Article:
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Take steps on the stairs to prevent trips or falls

“To fall down stairs is not only to fall off a cliff, but to fall on rocks below, for the nosing of steps presents a succession of sharp edges” (Templer et al, 1978).

Stairs are the place where most deaths and serious injuries happen in the home. Reports have indicated that more than 1,000 people die every year from falling down stairs with an estimated further 250,000 non-fatal accidents on stairs in the home each year. These rates have been calculated as equivalent to there being a fall on stairs at home every 2.5 minutes. With regard to falls on stairs outside of the home, it is estimated that there are over 100,000 each year in the UK with approximately 500 such reported accidents in the workplace.

British Standards for stairs have been in existence since 1944 and the layout and design of stairways are now controlled by Building Regulations. The Regulations provide for appropriate dimensions, including rise & pitch, suitable headroom, adequate handrails and stair coverings. However, these Regulations will only apply to stairways installed after the implementation of building regulations. In older buildings, we simply have to rely upon whether or not the stairway is reasonably safe as there is no specific obligation to update or improve stairs for example by installing a handrail to comply with modern day building regulations.

One of main ways of preventing serious injuries from falls on stairs is to ensure that a good, solid handrail has been installed. In the majority of cases, having a handrail will enable anyone who does fall to steady themselves and stop their fall. As a business owner or landlord it is sensible to ensure that any stairway with over 2 steps has such a handrail, thereby making the stairway reasonably safe. Failing to have a handrail could otherwise result in a successful claim for compensation should a customer or tenant fall and injure themselves.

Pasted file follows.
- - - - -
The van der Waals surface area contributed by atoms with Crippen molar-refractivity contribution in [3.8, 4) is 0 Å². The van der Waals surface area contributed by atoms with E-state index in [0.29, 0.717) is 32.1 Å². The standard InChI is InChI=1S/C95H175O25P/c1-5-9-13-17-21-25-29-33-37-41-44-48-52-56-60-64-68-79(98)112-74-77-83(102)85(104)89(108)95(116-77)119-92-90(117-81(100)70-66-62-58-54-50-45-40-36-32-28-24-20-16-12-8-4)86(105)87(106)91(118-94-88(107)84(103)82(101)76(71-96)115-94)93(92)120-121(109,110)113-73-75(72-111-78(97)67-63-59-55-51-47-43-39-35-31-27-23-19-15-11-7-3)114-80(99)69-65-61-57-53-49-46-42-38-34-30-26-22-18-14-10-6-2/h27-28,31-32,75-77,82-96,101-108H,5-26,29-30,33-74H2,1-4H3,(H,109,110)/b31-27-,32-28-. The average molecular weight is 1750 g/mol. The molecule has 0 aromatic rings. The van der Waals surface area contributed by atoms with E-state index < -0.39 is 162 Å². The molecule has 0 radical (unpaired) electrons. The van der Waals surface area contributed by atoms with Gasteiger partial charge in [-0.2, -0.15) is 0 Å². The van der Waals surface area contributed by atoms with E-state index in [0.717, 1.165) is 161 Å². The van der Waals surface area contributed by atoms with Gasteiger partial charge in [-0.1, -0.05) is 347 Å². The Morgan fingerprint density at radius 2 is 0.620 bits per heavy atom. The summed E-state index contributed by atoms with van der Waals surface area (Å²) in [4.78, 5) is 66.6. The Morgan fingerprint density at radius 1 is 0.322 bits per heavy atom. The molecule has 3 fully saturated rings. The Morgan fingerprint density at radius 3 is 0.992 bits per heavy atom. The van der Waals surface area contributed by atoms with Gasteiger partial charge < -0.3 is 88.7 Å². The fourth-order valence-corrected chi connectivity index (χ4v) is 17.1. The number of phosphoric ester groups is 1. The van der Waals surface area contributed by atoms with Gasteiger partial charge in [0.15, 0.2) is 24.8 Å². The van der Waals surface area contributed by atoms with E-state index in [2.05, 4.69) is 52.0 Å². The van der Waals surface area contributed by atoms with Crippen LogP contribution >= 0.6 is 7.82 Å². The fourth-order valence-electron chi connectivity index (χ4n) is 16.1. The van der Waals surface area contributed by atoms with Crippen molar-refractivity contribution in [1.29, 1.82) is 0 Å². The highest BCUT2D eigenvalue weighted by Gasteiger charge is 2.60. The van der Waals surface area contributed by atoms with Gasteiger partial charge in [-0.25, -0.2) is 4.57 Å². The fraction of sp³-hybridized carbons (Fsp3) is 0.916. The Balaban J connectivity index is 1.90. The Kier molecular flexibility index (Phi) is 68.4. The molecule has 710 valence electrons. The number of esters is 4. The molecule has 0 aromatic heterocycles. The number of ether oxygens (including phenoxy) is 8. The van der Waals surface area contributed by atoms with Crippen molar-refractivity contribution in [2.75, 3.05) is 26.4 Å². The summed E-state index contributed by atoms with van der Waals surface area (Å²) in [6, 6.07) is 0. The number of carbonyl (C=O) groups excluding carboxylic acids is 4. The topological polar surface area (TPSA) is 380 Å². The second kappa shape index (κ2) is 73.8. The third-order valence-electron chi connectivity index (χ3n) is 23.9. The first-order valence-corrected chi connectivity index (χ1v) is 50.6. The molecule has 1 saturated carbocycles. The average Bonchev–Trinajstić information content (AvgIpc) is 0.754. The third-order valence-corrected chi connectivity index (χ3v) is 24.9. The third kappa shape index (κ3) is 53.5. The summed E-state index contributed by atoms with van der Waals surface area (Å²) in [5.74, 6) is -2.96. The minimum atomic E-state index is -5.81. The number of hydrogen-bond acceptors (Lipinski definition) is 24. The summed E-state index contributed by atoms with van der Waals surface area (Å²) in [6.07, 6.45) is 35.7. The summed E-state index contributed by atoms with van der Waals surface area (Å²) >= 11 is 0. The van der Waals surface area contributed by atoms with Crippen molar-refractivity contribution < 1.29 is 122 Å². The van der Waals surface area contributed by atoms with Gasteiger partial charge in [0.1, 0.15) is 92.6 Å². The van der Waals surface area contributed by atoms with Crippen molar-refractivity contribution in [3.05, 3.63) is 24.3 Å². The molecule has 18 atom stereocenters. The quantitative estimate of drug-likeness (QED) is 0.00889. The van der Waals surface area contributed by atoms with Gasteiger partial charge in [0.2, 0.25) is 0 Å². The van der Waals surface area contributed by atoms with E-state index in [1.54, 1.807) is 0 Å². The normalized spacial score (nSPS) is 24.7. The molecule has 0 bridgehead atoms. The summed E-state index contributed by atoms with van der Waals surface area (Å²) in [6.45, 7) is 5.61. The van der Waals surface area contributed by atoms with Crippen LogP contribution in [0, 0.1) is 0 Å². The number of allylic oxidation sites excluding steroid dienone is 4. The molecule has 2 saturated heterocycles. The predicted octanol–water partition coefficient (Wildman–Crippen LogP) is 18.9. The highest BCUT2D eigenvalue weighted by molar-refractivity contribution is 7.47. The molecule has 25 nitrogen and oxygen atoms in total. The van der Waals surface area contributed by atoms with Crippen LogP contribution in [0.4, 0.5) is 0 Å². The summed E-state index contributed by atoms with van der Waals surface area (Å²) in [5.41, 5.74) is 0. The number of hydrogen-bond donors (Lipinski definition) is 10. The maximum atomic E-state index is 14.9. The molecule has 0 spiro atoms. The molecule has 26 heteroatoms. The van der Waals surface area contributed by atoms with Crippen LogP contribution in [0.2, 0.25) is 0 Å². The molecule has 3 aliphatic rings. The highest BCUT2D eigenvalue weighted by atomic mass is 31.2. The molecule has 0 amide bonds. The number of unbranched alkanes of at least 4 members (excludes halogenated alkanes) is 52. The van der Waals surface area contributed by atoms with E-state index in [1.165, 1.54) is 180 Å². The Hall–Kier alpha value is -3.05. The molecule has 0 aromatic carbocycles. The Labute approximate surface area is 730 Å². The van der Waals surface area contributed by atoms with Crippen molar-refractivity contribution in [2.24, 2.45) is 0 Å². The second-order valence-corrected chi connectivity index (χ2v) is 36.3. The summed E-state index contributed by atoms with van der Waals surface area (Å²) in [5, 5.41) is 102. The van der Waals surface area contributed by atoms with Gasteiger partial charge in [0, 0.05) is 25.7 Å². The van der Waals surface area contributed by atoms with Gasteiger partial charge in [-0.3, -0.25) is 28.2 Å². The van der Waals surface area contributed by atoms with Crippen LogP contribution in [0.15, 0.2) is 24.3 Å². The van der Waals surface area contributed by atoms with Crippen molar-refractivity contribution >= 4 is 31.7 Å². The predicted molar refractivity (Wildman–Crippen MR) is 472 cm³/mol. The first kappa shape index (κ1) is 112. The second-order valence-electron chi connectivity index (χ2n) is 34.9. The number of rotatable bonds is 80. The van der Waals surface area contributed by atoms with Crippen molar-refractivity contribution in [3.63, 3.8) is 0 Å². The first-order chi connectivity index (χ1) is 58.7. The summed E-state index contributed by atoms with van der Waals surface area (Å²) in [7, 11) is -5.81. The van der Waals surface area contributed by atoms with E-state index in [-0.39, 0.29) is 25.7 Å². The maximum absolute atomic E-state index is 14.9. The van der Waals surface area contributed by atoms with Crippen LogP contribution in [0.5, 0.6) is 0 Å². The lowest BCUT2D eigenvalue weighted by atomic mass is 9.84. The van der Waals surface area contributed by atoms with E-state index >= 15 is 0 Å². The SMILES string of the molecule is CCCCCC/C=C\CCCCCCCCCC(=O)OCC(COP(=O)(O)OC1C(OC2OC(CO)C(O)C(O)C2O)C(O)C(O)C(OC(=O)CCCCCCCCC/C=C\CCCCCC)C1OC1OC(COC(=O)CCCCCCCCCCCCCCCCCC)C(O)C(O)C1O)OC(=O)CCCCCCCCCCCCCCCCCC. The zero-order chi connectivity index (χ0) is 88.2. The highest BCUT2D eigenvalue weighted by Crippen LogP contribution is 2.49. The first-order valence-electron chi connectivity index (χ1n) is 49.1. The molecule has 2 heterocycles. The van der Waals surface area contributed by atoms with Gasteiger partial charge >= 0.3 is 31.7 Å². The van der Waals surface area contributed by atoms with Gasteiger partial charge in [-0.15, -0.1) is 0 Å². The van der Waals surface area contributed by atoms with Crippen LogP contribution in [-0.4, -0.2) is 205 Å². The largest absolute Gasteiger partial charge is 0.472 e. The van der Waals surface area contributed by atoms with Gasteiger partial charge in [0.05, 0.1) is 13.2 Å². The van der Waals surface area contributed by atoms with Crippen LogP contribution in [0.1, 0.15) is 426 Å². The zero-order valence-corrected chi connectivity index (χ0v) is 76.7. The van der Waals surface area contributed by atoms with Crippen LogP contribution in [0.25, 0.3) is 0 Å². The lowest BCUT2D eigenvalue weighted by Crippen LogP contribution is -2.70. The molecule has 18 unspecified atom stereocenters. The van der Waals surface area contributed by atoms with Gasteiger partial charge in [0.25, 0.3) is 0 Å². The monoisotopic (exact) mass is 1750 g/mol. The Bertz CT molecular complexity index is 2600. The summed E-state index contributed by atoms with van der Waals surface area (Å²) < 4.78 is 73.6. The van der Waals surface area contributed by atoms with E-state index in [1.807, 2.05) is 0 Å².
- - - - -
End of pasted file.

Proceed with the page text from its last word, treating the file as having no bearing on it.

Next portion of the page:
There is a higher duty for employers to comply with when it comes to stairways in the workplace. There are specific workplace regulations that require the provision of a handrail to protect employees from harm, unless the stairs position is such that a handrail is not possible. Therefore, unless the exception applies, all stairways in the workplace must have a handrail.

Where a handrail is installed it is then equally as important that it is maintained and repaired as necessary to ensure that it can be used safely. If a handrail is already fitted, but is defective, e.g. where it is loose or coming away from the wall it should be repaired as soon as possible. To ensure that this is done it is important that any problem with a handrail is reported to the appropriate person, whether that is an employer, landlord, home or business owner, so that it can be repaired.

Many serious injuries could be avoided each year if handrails were properly installed and maintained and it is important that employers, landlords, home and business owners understand their responsibilities. The provision and maintenance of a handrail does not need to be expensive but it could save a life!

Harris Fowler has a team of specialist personal injury solicitors who can advise anyone who has suffered an injury as a result of a fall on stairs. Free and friendly legal advice is available on 0800 213 214.

Harris Fowler is a trading name of Harris Fowler Limited and is authorised and regulated by the Solicitors Regulation Authority no. 558271.